Sea monkey SOS

Folks, this post is slightly off-piste, but it’s a situation that has been preying on my mind of late. 

Around Christmas time, Rosie received a gift from her Australian cousins: a little aquarium, three sachets of powder, a set of wordless instructions, and some very misleading images of what you should expect at the end of your endeavours.

So misleading, in fact, that I assumed it was all a joke. I remember the ads for sea monkeys at the back of my Mad magazines when I was a kid. Even then, we assumed it was a scam.

But no. Within a few days, there were dozens of microscopic creatures darting about in the water. Quite a few of them perished in the intervening weeks. Three months later and there are three tiny white prawns (they’re brine shrimp) swimming about in the mucky water, ploughing through the sediment at the bottom of the mini tank, and spending days – yes days – mating at the top. Ugh.

I want to feel something that isn’t revulsion when I look at them. I mean, they’re harmless, really. Poor tiny things. They didn’t ask to be sold as novelty pets that, in most cases, probably end their lives down a toilet.

Rosie keeps looking at them and telling me I’m starving them to death. This is not true. It’s just that I forget to feed them from time to time. For a while, they were a healthy pink. Now they’re a ghostly white. Two of them have what might be egg cases attached to their nether regions. I think there is one male in there. Just typing about them is making my skin crawl.

Why the aversion? I don’t know. There’s something about the way they move, their translucent bodies and delicate bones. I want to give them away to a pet shop or aquarium enthusiast, but Ben has told me I’m being ridiculous. I know I’m not caring for them properly, but I can’t find any proper instructions on what to do if your sea monkeys actually live… for several months.

I’ve read they can survive for up to two years. This makes the hairs on my arms stand up. The problem is this: I am now responsible for these little lives. I can’t wilfully neglect them. I can’t flush them down the toilet, because they’re alive, they’re as alive as anyone else and deserve to live. But what kind of life is this?

Believe it or not, I was a little reluctant to write this post, fearing the good people at PETA might fire-bomb my home, or unleash a troll on my site. But if they really cared, they’d tell me what to do. What do I do? Do I put the little critters out of their misery now? Is there a home for sea monkeys that isn’t my toilet? Help!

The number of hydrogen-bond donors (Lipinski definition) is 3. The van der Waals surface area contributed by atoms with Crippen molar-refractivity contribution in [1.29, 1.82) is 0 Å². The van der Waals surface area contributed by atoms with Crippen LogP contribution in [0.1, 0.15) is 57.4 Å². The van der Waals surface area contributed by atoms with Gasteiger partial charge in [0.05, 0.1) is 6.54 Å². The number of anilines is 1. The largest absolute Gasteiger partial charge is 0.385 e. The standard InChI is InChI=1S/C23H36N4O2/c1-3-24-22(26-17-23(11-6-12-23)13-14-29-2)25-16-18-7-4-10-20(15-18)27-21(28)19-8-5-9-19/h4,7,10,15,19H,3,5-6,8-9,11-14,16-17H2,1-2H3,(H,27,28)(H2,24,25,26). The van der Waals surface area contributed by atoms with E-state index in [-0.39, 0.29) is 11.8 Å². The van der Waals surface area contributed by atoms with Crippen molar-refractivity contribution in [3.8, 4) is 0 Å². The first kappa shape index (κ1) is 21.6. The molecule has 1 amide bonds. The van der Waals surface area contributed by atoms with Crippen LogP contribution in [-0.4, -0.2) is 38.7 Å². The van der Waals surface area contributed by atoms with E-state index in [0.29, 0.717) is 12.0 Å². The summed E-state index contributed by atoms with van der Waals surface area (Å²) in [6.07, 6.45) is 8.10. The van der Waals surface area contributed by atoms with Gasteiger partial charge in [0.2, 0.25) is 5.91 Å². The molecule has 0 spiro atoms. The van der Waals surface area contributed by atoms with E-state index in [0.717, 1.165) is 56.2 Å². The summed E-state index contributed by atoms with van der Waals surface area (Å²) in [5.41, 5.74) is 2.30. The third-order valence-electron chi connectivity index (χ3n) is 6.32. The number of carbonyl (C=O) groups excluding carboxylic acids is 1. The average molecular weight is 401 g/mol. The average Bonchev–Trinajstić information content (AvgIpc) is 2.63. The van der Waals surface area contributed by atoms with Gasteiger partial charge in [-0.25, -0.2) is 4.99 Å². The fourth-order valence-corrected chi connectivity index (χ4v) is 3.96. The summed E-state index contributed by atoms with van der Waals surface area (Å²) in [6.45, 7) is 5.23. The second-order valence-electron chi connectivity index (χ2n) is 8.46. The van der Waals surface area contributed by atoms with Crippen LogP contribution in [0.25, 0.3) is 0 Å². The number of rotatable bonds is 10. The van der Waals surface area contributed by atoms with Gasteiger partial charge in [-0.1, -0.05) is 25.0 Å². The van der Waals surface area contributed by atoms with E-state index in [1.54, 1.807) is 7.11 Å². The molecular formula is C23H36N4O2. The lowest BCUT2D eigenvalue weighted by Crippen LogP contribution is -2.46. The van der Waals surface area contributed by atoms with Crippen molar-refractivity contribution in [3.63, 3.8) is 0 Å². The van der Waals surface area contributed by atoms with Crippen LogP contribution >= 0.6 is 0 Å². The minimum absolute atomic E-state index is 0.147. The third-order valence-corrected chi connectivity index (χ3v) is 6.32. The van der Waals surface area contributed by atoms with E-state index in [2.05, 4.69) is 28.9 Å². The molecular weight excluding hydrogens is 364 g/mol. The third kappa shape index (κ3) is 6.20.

“You are the glue”

Taken in isolation, hardly a compliment. But this is what Ben wrote in my birthday card a few weeks back. You are the glue that keeps this family together. I can’t remember everything he wrote – I think I skimmed the card because I was too embarrassed to read it properly.

Why embarrassed? Probably because we say so little of substance to one another these days. We’re very good at managing domestic and parenting issues. It’s just us that draws a ringing silence, followed by embarrassment should one of us dare to break it.

So, I sort of scanned the card, saw all the words, but managed to forget most of them, apart from the first sentence. And rather than feeling happy to read these words of – admit it – appreciation; I find myself becoming irritated at the thought of them.

What do they mean, really? Why am I the glue? I never asked to be in this place, holding everything and everyone together. I don’t mind being that person from time to time. I don’t even mind being that person often. But why must it always be me?

Instead of appreciating Ben’s appreciation, I find myself second-guessing it. Is he saying this because he admires this quality in me, or because he feels sorry for himself? Is he passing the buck by saying, you’re so much better at this than I could ever be. In other words, is he somehow absolving himself of responsibility?